BANGKOK (Reuters) - Three Thai policemen approached Vietnamese refugee Nguyen Van Chung at his home in Bangkok in January and asked him whether he was in touch with another Vietnamese man, Truong Duy Nhat, who had fled to Thailand.
Chung said no, he had never met Nhat, a writer and critic of Vietnam’s communist government who previously had spent two years in prison for “abusing democratic freedoms”. He only knew of Nhat from his Facebook posts.
But during a subsequent interrogation, Chung was surprised to notice a man who seemed to be a Vietnamese official, and Thai police then confirmed he was indeed from Vietnam.
“Somehow, discreetly, police of Vietnam and Thailand worked together and knew everything,” Chung told Reuters from a third country, where he fled soon after.
The encounter was telling because Nhat, the writer the police were looking for, disappeared two days later from a Bangkok shopping mall.
He resurfaced in a Vietnamese jail.
U.N. envoys, in letters to Vietnam and Thailand, raised suspicion of an “enforced disappearance” and expressed “grave concern”. Both Thailand and Vietnam declined to comment.
Nhat’s case is not the only one in recent months.
As leaders of the 10-member Association of Southeast Asian Nations (ASEAN) meet this weekend in Bangkok, human rights campaigners decried what they called increased cooperation in the forced return of refugees and asylum-seekers.
Since last year, there have been at least eight cases of Southeast Asian governments being accused of either officially arresting, or cooperating in the abduction of, political refugees from fellow ASEAN countries.
“A number of countries in the region are trading off political dissidents and individuals fleeing persecution as part of an unholy alliance to shore up each other’s regime,” said Nicholas Bequelin, Amnesty International’s director for East and Southeast Asia.
Authorities in Vietnam, Cambodia, Malaysia and Thailand have all been accused of detaining and returning critics of neighboring governments, in some cases even when they had political refugee status with the United Nations.
“The growing trend of Southeast Asian governments returning dissidents to neighboring states where they could be at risk is extremely worrying,” said Charles Santiago, a Malaysian lawmaker and chairman of the ASEAN Parliamentarians for Human Rights.
Thailand, which is hosting this weekend’s ASEAN meeting, declined to comment on rights groups’ complaints.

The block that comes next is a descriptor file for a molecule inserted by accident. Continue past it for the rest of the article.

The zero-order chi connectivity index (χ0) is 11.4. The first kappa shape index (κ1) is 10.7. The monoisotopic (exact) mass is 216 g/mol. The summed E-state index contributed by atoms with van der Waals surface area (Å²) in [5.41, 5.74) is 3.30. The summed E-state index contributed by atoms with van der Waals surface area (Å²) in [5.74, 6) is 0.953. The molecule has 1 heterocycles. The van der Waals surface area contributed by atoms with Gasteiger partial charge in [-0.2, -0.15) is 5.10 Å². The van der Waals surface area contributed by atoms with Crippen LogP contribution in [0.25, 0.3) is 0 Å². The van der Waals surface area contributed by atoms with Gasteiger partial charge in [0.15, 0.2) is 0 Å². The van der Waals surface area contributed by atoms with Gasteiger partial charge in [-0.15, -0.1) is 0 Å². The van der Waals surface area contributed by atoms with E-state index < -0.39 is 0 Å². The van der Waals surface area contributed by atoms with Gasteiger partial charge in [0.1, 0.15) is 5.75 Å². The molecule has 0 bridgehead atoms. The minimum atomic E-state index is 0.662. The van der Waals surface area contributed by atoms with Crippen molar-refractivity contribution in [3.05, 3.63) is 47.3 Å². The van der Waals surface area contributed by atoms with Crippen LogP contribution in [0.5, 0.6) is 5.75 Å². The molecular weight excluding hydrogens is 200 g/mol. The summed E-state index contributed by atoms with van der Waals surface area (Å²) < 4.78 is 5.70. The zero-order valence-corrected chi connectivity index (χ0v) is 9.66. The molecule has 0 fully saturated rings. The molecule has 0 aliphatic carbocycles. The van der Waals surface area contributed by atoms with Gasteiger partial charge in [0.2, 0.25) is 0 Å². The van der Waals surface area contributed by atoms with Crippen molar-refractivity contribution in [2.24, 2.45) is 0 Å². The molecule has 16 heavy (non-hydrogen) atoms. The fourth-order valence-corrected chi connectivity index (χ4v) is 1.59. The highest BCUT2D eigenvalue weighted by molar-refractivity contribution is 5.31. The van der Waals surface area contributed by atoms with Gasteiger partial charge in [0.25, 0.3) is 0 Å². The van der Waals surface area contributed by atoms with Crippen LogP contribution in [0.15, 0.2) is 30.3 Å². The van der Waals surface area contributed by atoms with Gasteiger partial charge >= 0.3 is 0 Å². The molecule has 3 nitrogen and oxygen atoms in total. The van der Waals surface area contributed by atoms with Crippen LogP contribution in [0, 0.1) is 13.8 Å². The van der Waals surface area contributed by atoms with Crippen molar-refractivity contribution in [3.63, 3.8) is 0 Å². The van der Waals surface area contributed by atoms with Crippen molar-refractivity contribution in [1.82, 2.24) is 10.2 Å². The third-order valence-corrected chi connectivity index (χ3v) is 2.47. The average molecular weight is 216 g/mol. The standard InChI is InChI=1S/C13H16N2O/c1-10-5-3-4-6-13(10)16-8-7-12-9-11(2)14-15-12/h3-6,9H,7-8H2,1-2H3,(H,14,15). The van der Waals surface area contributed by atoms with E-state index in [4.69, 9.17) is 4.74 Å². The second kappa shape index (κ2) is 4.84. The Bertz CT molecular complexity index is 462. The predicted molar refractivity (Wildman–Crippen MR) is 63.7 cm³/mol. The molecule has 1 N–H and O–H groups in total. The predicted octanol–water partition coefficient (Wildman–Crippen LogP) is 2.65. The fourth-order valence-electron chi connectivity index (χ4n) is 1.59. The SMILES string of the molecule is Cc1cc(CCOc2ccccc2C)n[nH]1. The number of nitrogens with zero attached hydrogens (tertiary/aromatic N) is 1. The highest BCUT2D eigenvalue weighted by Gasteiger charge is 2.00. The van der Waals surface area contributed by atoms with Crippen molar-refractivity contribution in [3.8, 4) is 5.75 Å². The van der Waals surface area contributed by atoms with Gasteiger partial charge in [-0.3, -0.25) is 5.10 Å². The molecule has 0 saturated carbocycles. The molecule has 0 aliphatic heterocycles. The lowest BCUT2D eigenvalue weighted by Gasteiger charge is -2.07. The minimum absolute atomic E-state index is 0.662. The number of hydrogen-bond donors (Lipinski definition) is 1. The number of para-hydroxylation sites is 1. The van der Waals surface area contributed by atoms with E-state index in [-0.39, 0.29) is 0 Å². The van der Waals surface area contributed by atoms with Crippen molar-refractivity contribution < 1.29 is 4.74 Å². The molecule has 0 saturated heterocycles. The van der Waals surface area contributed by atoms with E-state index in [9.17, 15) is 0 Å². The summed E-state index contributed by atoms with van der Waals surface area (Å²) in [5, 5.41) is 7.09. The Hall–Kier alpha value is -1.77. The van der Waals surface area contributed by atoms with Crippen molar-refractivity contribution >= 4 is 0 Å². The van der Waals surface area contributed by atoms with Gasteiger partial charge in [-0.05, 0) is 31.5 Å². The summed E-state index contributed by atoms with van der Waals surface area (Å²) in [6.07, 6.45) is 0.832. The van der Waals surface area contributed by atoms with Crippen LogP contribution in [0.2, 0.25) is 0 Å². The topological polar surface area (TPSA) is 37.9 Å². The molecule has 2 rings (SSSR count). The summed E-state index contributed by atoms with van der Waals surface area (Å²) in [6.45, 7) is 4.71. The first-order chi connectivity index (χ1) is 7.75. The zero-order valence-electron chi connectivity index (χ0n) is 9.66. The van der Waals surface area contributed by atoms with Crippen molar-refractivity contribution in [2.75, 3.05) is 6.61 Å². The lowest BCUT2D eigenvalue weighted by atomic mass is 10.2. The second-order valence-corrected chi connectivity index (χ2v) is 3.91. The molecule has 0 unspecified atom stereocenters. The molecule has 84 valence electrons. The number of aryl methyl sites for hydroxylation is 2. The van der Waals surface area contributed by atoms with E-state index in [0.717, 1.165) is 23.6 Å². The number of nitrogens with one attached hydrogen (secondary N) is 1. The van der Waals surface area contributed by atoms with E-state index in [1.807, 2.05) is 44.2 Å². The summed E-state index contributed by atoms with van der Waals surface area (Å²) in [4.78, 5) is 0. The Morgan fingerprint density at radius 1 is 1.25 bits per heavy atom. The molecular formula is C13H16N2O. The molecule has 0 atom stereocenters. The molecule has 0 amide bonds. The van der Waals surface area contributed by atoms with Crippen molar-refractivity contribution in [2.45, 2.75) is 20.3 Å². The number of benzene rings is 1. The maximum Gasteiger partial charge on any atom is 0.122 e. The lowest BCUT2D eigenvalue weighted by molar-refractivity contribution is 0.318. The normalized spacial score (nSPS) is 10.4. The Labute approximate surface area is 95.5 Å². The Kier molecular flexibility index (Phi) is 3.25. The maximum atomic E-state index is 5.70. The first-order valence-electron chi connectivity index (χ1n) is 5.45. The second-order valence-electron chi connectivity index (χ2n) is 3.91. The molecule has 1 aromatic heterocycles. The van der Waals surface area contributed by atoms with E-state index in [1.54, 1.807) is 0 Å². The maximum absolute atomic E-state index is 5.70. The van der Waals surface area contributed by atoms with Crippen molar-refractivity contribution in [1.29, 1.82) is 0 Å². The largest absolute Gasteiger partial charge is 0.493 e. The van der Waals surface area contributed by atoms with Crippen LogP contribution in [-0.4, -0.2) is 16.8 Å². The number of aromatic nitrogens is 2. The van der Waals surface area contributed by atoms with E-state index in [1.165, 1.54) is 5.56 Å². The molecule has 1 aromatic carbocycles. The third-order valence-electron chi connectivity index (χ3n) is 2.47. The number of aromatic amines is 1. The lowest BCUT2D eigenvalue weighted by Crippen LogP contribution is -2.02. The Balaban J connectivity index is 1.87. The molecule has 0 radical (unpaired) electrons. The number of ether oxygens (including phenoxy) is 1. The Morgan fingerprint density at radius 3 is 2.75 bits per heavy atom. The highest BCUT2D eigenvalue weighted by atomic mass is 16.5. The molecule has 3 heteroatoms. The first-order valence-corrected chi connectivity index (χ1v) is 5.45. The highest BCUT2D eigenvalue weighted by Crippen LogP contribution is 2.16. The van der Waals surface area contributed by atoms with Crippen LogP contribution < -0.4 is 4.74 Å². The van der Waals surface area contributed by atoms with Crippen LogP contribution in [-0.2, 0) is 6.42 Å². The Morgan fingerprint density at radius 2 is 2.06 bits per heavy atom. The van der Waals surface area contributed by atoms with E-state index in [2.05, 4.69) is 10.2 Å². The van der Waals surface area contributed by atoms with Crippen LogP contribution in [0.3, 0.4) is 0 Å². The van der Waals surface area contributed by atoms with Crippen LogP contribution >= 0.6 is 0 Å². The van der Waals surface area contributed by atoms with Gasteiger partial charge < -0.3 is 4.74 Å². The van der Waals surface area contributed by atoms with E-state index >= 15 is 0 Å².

“We don’t have information on any of these cases,” said a Thai foreign ministry spokeswoman.
Thailand was once considered a haven for activists fleeing repression from authoritarian governments.
But since a military coup in 2014, Thailand has requested return of its own political opponents from neighboring countries - and has also obliged similar requests from them, critics say.
Last month, Malaysia arrested and sent home a Thai anti-monarchy campaigner after she registered as an asylum-seeker with the U.N. refugee agency.
The woman, Praphan Pipithnamporn, is awaiting trial on sedition and organized crime charges in Thailand.
Malaysian leader Mahathir Mohamad defended the extradition, saying his country was “a good neighbor”.
Last year, Thai authorities arrested two Cambodians and sent them home.
Sam Sokha, a labor activist, had thrown a shoe at a poster depicting Cambodian Prime Minister Hun Sen. She is serving a two-year prison sentence for “insulting a public official”.
Another Cambodian, Rath Rott Mony, was arrested in Bangkok in December and sent back. He faces three years in prison for “incitement to discriminate” for his role in a documentary on child prostitution. The verdict is due on June 26.
While some activists are extradited through legal channels, there have also been reports of extrajudicial abductions, such as Nhat’s.
U.N. envoys in letters to Vietnam and Thailand dated April 18 were blunt about their suspicions, saying they believed Thai immigration and police officials, a “representatives from a Thai ministry” and Vietnamese military intelligence officers from Hanoi were involved in the suspected abduction of Nhat.
In February, three exiled Thai anti-junta activists who had been living in Laos – Siam Theerawut, Chucheep Chivasut and Kritsana Thapthai – disappeared.
They were arrested by Vietnamese authorities while in transit and handed over to Thailand, according to U.S.-based Thai Alliance for Human Rights.
Neither Vietnamese nor Thai authorities would comment on the report, which Reuters could not verify.
Still, the timing of the activists’ disappearances raised suspicion, Amnesty’s Bequelin said.
“The chain of events in Nhat’s case suggests a possible quid pro quo exchange between Thailand and Vietnam,” he said.
The bodies of two Thai activists who fled to Laos were found on the Thai side of the Mekong River in January, cut open and weighed down with chunks of concrete. No one knows - or is saying - what happened to them.
Additional reporting by James Pearson in HANOI and Rozanna Latiff in KUALA LUMPUR; Writing by Kay Johnson; Editing by Robert Birsel